GERMAN CHANCELLOR Angela Merkel is backing European data transfers that avoid the United Kingdom and the United States.
Merkel wants to discuss the idea with French President Hollande, and revealed her plans in a podcast this past weekend.
This is not the first time that the German chancellor has reacted to whistleblower Edward Snowden's revelations about communications surveillance by the US National Security Agency (NSA) and the UK Government Communications Head Quarters (GCHQ). She expressed shocked surprise and disappointment at reports that the NSA monitored her personal phone calls for the best part of a decade.
Last summer she was considering a separate German internet, though details were vague and the proposal was deemed challenging.
Now, months later, more details about the locked down German network have appeared. In a podcast Merkel, who has been not been keen on data going anywhere near America for some time, talked about web firms like Google and Facebook and their decisions to host information in countries with lax data protection policies.
"We'll talk with France about how we can maintain a high level of data protection," Merkel said.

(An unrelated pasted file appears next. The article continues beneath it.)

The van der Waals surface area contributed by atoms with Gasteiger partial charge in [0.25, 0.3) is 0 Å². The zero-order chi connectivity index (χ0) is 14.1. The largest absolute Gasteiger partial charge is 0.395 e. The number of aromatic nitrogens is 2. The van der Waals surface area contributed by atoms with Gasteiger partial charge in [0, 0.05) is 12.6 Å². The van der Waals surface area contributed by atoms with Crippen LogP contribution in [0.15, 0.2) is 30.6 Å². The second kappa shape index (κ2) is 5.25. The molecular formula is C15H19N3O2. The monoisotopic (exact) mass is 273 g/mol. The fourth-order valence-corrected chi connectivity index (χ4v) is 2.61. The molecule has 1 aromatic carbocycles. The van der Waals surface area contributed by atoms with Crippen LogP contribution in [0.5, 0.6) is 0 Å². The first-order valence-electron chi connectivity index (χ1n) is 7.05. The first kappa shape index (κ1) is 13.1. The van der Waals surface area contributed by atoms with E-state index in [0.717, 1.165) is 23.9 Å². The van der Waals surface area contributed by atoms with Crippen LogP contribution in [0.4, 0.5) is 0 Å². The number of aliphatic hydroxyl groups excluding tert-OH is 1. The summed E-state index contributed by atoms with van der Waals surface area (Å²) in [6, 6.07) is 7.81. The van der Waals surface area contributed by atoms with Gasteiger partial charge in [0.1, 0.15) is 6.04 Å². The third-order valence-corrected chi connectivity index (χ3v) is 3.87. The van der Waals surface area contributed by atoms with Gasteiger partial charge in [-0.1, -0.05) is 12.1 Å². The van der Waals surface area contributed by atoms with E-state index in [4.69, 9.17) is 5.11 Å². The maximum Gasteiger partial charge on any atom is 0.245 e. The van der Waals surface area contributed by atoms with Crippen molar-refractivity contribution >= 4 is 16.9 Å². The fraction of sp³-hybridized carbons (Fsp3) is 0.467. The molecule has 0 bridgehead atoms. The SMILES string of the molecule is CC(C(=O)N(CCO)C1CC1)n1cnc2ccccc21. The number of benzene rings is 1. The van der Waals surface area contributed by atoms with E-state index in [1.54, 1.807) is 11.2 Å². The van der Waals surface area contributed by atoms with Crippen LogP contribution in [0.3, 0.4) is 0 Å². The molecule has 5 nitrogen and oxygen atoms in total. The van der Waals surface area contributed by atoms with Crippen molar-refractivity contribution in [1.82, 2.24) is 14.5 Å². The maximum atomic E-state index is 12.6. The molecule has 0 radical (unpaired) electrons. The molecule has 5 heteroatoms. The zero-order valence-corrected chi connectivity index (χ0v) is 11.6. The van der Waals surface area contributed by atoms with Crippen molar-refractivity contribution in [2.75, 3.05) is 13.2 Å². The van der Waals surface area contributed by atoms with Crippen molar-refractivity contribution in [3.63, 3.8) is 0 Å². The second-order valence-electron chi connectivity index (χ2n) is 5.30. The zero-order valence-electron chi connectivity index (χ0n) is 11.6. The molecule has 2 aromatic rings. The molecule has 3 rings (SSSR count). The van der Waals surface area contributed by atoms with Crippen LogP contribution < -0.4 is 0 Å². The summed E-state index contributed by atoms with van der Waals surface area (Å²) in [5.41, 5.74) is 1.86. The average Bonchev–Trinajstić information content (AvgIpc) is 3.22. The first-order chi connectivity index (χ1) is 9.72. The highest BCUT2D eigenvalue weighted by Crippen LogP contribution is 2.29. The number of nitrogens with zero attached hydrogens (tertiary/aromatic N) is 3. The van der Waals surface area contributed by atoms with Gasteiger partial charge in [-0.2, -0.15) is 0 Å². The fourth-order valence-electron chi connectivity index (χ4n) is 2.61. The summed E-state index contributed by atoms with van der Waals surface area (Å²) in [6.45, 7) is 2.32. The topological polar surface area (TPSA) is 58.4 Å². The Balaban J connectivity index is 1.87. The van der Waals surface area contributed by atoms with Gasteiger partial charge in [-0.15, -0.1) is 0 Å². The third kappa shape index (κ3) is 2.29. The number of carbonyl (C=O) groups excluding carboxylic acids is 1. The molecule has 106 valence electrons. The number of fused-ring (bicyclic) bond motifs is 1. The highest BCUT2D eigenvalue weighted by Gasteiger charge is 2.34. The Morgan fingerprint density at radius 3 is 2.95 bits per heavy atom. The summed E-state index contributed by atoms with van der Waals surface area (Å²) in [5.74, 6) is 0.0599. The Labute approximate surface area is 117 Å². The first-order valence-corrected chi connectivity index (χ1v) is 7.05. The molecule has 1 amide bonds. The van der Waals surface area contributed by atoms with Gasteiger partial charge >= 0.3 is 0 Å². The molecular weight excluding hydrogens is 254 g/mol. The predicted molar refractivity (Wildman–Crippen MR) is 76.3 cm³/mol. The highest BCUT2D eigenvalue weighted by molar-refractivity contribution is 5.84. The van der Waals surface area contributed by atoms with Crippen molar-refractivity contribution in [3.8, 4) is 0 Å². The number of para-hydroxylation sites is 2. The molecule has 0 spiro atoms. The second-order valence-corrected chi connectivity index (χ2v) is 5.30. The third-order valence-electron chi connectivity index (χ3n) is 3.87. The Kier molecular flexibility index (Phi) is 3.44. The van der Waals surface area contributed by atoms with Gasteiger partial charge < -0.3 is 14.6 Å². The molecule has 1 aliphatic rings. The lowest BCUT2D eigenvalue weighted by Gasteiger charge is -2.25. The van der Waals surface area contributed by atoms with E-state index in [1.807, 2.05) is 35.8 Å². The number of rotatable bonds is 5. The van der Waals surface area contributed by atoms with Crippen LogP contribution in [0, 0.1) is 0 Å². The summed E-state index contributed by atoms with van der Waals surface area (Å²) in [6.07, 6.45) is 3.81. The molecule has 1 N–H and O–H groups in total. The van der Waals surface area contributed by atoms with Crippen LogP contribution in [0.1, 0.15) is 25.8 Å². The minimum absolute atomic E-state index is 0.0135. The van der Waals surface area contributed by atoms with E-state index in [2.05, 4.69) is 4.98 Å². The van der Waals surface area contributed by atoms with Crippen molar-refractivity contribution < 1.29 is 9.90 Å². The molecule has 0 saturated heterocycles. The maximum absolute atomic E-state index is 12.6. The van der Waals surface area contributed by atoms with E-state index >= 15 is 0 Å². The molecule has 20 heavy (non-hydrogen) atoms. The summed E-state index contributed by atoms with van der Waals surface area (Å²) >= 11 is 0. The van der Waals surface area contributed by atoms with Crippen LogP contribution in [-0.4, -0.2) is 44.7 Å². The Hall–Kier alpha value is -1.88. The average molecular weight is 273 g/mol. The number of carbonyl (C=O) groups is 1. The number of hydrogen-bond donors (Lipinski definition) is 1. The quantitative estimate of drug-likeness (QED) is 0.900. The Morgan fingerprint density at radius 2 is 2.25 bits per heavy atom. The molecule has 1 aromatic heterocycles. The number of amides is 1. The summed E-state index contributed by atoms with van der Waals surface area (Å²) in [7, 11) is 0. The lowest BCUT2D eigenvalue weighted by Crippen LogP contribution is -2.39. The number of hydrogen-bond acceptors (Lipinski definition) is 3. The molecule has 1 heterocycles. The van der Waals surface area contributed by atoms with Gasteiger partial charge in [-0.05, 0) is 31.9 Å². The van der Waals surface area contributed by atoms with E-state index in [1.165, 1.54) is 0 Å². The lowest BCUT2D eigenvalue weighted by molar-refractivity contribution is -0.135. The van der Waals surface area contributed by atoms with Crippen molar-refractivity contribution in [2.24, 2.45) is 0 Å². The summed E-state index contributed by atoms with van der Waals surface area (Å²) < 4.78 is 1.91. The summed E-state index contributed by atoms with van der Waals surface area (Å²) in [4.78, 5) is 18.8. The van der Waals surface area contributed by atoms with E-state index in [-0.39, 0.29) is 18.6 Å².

"Above all, we'll talk about European providers that offer security for our citizens, so that one shouldn't have to send emails and other information across the Atlantic. Rather, one could build up a communication network inside Europe."
Speaking to Reuters, French President Hollande's advisors expressed interest. "Now that the German government is formed, it is important that we take up the initiative together," said a French government official.
The NSA allegedly intercepted the communications of 35 world leaders, and reports have suggested that US President Obama has known about this for at least three years.
In October Claude Moraes, the Labour MEP for London and spokesperson for the Socialists and Democrats Group in the European Parliament for Home Affairs and Justice, suggested that the existing Safe Harbour relationship with the US should be suspended. µ
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